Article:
The mission of xAI, as per its website, is to comprehend the fundamental nature of the universe and compete with established companies like OpenAI, Google, and Anthropic, creators of chatbots like ChatGPT, Bard, and Claude.
In the spring, Musk reportedly acquired thousands of powerful GPU processors from Nvidia, essential for developing large language models like OpenAI’s ChatGPT and Google’s Bard.
The xAI team comprises former members of renowned organizations such as DeepMind, OpenAI, Google Research, Microsoft Research, Twitter, and Tesla, with experience on projects like DeepMind’s AlphaCode and OpenAI’s GPT-3.5 and GPT-4 chatbots.
Musk disclosed plans for a new AI tool called “TruthGPT” in April, expressing concerns about existing AI companies prioritizing political correctness.
Greg Yang, co-founder of xAI, has outlined the startup’s focus on deep learning mathematics and the pursuit of a comprehensive theory for large neural networks to advance AI to the next level.
In August, there were indications that xAI was actively hiring, and founding member Toby Pohlen hinted at preparations for alpha testing.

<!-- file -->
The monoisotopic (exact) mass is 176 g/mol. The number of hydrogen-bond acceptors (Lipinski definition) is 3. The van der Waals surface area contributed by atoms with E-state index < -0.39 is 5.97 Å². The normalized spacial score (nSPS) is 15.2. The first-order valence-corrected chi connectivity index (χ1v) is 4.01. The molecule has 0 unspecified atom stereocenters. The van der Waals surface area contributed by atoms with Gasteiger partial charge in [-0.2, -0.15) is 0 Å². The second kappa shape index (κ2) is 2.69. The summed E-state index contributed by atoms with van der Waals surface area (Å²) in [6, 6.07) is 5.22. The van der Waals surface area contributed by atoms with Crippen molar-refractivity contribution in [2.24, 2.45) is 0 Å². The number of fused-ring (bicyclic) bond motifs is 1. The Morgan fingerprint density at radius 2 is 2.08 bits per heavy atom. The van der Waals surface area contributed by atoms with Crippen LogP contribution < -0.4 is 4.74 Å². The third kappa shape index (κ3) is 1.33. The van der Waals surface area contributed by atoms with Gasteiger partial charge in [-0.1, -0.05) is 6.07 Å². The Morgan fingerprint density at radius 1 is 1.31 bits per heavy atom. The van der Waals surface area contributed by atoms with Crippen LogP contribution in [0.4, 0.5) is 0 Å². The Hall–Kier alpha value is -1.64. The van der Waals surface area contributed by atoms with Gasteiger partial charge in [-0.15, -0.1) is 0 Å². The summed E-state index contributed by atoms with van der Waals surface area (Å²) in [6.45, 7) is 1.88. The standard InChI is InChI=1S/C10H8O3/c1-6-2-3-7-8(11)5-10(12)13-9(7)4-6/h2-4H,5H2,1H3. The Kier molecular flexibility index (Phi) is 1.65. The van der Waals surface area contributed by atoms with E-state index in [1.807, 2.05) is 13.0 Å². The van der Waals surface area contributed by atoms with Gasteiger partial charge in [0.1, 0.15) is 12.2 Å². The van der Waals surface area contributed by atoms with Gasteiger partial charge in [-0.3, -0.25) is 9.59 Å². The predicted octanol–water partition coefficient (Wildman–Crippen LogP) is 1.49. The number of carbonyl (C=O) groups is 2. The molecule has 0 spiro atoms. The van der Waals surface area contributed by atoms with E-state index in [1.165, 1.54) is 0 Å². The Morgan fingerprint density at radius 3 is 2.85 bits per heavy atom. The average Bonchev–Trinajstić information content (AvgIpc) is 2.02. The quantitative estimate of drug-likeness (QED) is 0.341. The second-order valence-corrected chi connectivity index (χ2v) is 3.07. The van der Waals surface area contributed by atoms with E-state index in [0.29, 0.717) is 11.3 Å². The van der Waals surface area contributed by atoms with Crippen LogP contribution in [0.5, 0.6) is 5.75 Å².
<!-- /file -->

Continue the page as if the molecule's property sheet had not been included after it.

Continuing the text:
xAI was officially incorporated in Nevada in March, distinguishing it from Musk’s other ventures like Twitter (previously “X Corp.”). However, the startup intends to collaborate with X (Twitter), Tesla, and other companies to achieve its mission.
xAI’s advisor, Dan Hendrycks, serves as the executive director of the Center for AI Safety, a nonprofit in San Francisco. This organization published a letter in May, signed by tech leaders, advocating for the global prioritization of mitigating AI’s extinction risks, akin to other large-scale societal risks like pandemics and nuclear war.
This stance faced opposition from some in the tech community, including academics and ethicists, who argue that excessive focus on future AI threats distracts from the real harm caused by algorithms to marginalized communities today.
xAI did not provide an immediate response to requests for comments.